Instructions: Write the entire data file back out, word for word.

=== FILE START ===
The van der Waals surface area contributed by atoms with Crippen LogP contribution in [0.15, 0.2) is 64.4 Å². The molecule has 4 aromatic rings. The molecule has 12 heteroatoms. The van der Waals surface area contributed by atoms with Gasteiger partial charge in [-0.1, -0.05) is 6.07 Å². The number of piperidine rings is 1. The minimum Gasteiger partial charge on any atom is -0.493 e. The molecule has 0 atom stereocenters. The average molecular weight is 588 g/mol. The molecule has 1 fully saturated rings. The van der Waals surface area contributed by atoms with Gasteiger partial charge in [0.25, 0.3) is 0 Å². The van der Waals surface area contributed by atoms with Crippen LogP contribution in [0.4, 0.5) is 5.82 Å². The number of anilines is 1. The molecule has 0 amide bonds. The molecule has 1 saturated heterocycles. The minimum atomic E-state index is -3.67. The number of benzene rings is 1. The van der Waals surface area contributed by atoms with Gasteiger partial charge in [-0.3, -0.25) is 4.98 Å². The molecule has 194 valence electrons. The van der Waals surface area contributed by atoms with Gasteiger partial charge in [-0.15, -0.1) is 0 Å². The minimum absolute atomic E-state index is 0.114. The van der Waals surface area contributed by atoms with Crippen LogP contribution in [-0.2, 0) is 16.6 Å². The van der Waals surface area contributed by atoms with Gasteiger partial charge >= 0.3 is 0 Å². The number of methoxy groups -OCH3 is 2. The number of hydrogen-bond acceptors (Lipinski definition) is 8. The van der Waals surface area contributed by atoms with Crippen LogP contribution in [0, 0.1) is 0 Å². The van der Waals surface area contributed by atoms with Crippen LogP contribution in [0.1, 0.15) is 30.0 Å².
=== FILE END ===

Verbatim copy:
The van der Waals surface area contributed by atoms with Crippen LogP contribution in [0.15, 0.2) is 64.4 Å². The molecule has 4 aromatic rings. The molecule has 12 heteroatoms. The van der Waals surface area contributed by atoms with Gasteiger partial charge in [-0.1, -0.05) is 6.07 Å². The number of piperidine rings is 1. The minimum Gasteiger partial charge on any atom is -0.493 e. The molecule has 0 atom stereocenters. The average molecular weight is 588 g/mol. The molecule has 1 fully saturated rings. The van der Waals surface area contributed by atoms with Gasteiger partial charge in [0.25, 0.3) is 0 Å². The van der Waals surface area contributed by atoms with Crippen LogP contribution in [0.4, 0.5) is 5.82 Å². The number of anilines is 1. The molecule has 0 amide bonds. The molecule has 1 saturated heterocycles. The minimum atomic E-state index is -3.67. The number of benzene rings is 1. The van der Waals surface area contributed by atoms with Gasteiger partial charge in [-0.3, -0.25) is 4.98 Å². The molecule has 194 valence electrons. The van der Waals surface area contributed by atoms with Gasteiger partial charge in [-0.15, -0.1) is 0 Å². The minimum absolute atomic E-state index is 0.114. The van der Waals surface area contributed by atoms with Crippen LogP contribution in [-0.2, 0) is 16.6 Å². The van der Waals surface area contributed by atoms with Gasteiger partial charge >= 0.3 is 0 Å². The number of methoxy groups -OCH3 is 2. The number of hydrogen-bond acceptors (Lipinski definition) is 8. The van der Waals surface area contributed by atoms with Crippen LogP contribution in [0, 0.1) is 0 Å². The van der Waals surface area contributed by atoms with Crippen LogP contribution in [0.1, 0.15) is 30.0 Å².